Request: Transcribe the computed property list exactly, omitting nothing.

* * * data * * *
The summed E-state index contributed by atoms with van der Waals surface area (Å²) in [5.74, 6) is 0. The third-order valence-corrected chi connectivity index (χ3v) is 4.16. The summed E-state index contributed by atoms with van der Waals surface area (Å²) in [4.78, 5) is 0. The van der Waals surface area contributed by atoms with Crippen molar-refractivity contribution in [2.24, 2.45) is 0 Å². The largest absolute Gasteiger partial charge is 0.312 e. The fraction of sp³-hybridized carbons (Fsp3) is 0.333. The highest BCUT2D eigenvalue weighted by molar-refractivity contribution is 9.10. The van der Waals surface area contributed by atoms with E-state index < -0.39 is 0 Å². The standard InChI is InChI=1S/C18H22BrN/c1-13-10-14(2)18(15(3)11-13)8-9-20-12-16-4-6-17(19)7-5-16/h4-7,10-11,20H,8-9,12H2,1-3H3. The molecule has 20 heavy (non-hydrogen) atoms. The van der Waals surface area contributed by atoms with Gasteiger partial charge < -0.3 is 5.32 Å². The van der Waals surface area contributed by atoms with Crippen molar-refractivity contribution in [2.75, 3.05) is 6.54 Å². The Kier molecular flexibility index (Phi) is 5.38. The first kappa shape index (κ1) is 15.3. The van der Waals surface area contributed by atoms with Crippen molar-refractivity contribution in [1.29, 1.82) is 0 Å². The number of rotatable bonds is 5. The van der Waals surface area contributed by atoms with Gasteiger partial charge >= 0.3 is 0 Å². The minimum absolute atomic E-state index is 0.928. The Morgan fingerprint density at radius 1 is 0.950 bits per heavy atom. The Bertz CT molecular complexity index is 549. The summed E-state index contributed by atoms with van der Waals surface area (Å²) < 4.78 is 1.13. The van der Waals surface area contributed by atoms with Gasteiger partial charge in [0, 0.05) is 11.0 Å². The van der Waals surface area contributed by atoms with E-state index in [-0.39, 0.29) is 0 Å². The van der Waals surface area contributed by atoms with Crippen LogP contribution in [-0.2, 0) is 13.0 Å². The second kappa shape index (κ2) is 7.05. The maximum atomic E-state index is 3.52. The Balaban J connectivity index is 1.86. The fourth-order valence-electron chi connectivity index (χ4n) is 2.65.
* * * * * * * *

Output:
The summed E-state index contributed by atoms with van der Waals surface area (Å²) in [5.74, 6) is 0. The third-order valence-corrected chi connectivity index (χ3v) is 4.16. The summed E-state index contributed by atoms with van der Waals surface area (Å²) in [4.78, 5) is 0. The van der Waals surface area contributed by atoms with Crippen molar-refractivity contribution in [2.24, 2.45) is 0 Å². The largest absolute Gasteiger partial charge is 0.312 e. The fraction of sp³-hybridized carbons (Fsp3) is 0.333. The highest BCUT2D eigenvalue weighted by molar-refractivity contribution is 9.10. The van der Waals surface area contributed by atoms with E-state index < -0.39 is 0 Å². The standard InChI is InChI=1S/C18H22BrN/c1-13-10-14(2)18(15(3)11-13)8-9-20-12-16-4-6-17(19)7-5-16/h4-7,10-11,20H,8-9,12H2,1-3H3. The molecule has 20 heavy (non-hydrogen) atoms. The van der Waals surface area contributed by atoms with Gasteiger partial charge < -0.3 is 5.32 Å². The van der Waals surface area contributed by atoms with Crippen molar-refractivity contribution in [2.75, 3.05) is 6.54 Å². The Kier molecular flexibility index (Phi) is 5.38. The first kappa shape index (κ1) is 15.3. The van der Waals surface area contributed by atoms with Crippen molar-refractivity contribution in [1.29, 1.82) is 0 Å². The number of rotatable bonds is 5. The van der Waals surface area contributed by atoms with Gasteiger partial charge >= 0.3 is 0 Å². The minimum absolute atomic E-state index is 0.928. The Morgan fingerprint density at radius 1 is 0.950 bits per heavy atom. The Bertz CT molecular complexity index is 549. The summed E-state index contributed by atoms with van der Waals surface area (Å²) < 4.78 is 1.13. The van der Waals surface area contributed by atoms with Gasteiger partial charge in [0, 0.05) is 11.0 Å². The van der Waals surface area contributed by atoms with E-state index in [-0.39, 0.29) is 0 Å². The van der Waals surface area contributed by atoms with Crippen LogP contribution in [-0.2, 0) is 13.0 Å². The second kappa shape index (κ2) is 7.05. The maximum atomic E-state index is 3.52. The Balaban J connectivity index is 1.86. The fourth-order valence-electron chi connectivity index (χ4n) is 2.65.